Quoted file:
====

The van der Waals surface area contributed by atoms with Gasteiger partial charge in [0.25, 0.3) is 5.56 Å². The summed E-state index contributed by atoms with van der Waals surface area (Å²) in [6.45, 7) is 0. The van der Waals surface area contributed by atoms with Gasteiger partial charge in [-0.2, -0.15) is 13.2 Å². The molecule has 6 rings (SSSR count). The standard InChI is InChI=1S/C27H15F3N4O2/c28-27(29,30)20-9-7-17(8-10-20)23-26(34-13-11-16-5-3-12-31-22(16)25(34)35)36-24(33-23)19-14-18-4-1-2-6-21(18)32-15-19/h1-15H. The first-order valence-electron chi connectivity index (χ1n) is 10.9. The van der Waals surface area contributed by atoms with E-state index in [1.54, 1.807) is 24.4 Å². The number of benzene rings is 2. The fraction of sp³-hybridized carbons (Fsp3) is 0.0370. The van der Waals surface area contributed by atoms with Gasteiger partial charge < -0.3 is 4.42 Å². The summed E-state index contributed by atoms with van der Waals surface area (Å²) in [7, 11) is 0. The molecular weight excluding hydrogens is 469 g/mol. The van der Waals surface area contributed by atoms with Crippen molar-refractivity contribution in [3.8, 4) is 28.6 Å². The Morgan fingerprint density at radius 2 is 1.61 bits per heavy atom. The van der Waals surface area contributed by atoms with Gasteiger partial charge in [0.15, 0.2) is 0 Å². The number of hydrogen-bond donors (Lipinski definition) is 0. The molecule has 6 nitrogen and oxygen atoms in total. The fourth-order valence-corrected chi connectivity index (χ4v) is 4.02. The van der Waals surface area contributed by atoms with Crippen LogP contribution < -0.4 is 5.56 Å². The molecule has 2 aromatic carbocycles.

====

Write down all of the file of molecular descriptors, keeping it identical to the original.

The van der Waals surface area contributed by atoms with Gasteiger partial charge in [0.25, 0.3) is 5.56 Å². The summed E-state index contributed by atoms with van der Waals surface area (Å²) in [6.45, 7) is 0. The van der Waals surface area contributed by atoms with Gasteiger partial charge in [-0.2, -0.15) is 13.2 Å². The molecule has 6 rings (SSSR count). The standard InChI is InChI=1S/C27H15F3N4O2/c28-27(29,30)20-9-7-17(8-10-20)23-26(34-13-11-16-5-3-12-31-22(16)25(34)35)36-24(33-23)19-14-18-4-1-2-6-21(18)32-15-19/h1-15H. The first-order valence-electron chi connectivity index (χ1n) is 10.9. The van der Waals surface area contributed by atoms with E-state index in [1.54, 1.807) is 24.4 Å². The number of benzene rings is 2. The fraction of sp³-hybridized carbons (Fsp3) is 0.0370. The van der Waals surface area contributed by atoms with Gasteiger partial charge < -0.3 is 4.42 Å². The summed E-state index contributed by atoms with van der Waals surface area (Å²) in [7, 11) is 0. The molecular weight excluding hydrogens is 469 g/mol. The van der Waals surface area contributed by atoms with Crippen molar-refractivity contribution in [3.8, 4) is 28.6 Å². The Morgan fingerprint density at radius 2 is 1.61 bits per heavy atom. The van der Waals surface area contributed by atoms with Gasteiger partial charge in [0.15, 0.2) is 0 Å². The number of hydrogen-bond donors (Lipinski definition) is 0. The molecule has 6 nitrogen and oxygen atoms in total. The fourth-order valence-corrected chi connectivity index (χ4v) is 4.02. The van der Waals surface area contributed by atoms with Crippen LogP contribution < -0.4 is 5.56 Å². The molecule has 2 aromatic carbocycles.